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How Can We Discuss Helalleşme in the Context of Reconciliation and Transitional Justice?

By 19 Nisan 2023Temmuz 18th, 2023No Comments9 min read

The concept of reconciliation and reconciliation studies as a field has not been sufficiently discussed in Turkey. The concept is often reduced to denote forgiveness and moving on, or allowing compromises to reach an agreement. This essay aims to frame reconciliation as a field, by basing it on the latest and current discussions. I aim to explain the concept of helalleşme[1] in this context, and discuss how we can place the current discussions within such a framework. In addition, I aim to suggest ways to address the relationship between transitional justice and reconciliation, as widely discussed in the literature.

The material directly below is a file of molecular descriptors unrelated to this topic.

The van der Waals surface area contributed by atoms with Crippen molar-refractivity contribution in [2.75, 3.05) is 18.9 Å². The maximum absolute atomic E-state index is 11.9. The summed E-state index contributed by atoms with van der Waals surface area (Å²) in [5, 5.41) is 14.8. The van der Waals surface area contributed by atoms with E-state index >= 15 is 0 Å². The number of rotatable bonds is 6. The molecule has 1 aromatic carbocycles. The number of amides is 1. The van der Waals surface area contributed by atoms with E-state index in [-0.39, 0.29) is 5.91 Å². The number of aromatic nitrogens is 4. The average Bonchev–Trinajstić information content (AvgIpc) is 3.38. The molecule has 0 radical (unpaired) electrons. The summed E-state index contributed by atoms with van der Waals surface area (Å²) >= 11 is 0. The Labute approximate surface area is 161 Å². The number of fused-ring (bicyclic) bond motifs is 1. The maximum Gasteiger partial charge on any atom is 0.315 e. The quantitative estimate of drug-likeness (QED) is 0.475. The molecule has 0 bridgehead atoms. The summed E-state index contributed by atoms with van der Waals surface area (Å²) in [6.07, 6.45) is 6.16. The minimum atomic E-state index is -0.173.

A holistic approach developed over time in reconciliation studies. The term was coined long ago, for example, the German poet Hölderlin emphasizes the term in his poems from the 18th century. However, it was in the 90s that the term was conceptualized in the context of conflict, especially during the South African experience. It could be argued that the use and the discussion of the concept of reconciliation during the South African process of transitional justice, has been the reason behind the tendency that these two concepts are often associated with one another. Although the term came into use in such a context, it was also criticized for its connotations of Christianity. For example, Dan Bar-On, coming from the field of psychology and made invaluable contributions field of reconciliation, addresses this issue and suggests that reconciliation should be used beyond its religious meaning.[2] Consequently, reconciliation studies are defined as a multidisciplinary field and reconciliation is considered as a concept of conflict transformation that intersects particularly political science, law, theology, and psychology.